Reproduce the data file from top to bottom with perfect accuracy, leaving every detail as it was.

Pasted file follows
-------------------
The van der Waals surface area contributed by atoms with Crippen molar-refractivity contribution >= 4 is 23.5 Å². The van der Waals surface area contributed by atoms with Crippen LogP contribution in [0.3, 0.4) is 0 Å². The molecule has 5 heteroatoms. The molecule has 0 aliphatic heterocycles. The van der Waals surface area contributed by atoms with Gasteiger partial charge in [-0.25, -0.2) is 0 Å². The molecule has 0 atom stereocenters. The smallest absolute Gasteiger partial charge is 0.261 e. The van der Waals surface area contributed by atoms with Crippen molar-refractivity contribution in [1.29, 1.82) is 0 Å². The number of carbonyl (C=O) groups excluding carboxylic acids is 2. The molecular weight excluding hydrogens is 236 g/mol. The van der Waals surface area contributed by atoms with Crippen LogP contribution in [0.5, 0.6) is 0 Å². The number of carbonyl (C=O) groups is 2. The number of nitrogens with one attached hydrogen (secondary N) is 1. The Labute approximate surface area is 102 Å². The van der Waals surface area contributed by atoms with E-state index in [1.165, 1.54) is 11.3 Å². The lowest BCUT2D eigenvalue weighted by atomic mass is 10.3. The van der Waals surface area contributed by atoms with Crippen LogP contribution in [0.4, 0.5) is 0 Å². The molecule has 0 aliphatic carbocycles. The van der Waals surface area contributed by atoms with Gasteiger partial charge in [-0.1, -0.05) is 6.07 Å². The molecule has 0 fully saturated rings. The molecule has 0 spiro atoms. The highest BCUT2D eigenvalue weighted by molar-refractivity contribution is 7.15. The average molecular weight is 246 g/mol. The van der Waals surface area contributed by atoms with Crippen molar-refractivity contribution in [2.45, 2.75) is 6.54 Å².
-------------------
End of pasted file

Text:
The van der Waals surface area contributed by atoms with Crippen molar-refractivity contribution >= 4 is 23.5 Å². The van der Waals surface area contributed by atoms with Crippen LogP contribution in [0.3, 0.4) is 0 Å². The molecule has 5 heteroatoms. The molecule has 0 aliphatic heterocycles. The van der Waals surface area contributed by atoms with Gasteiger partial charge in [-0.25, -0.2) is 0 Å². The molecule has 0 atom stereocenters. The smallest absolute Gasteiger partial charge is 0.261 e. The van der Waals surface area contributed by atoms with Crippen molar-refractivity contribution in [1.29, 1.82) is 0 Å². The number of carbonyl (C=O) groups excluding carboxylic acids is 2. The molecular weight excluding hydrogens is 236 g/mol. The van der Waals surface area contributed by atoms with Crippen LogP contribution in [0.5, 0.6) is 0 Å². The number of carbonyl (C=O) groups is 2. The number of nitrogens with one attached hydrogen (secondary N) is 1. The Labute approximate surface area is 102 Å². The van der Waals surface area contributed by atoms with E-state index in [1.165, 1.54) is 11.3 Å². The lowest BCUT2D eigenvalue weighted by atomic mass is 10.3. The van der Waals surface area contributed by atoms with Crippen LogP contribution in [0.4, 0.5) is 0 Å². The molecule has 0 aliphatic carbocycles. The van der Waals surface area contributed by atoms with Gasteiger partial charge in [-0.1, -0.05) is 6.07 Å². The molecule has 0 fully saturated rings. The molecule has 0 spiro atoms. The highest BCUT2D eigenvalue weighted by molar-refractivity contribution is 7.15. The average molecular weight is 246 g/mol. The van der Waals surface area contributed by atoms with Crippen molar-refractivity contribution in [2.45, 2.75) is 6.54 Å².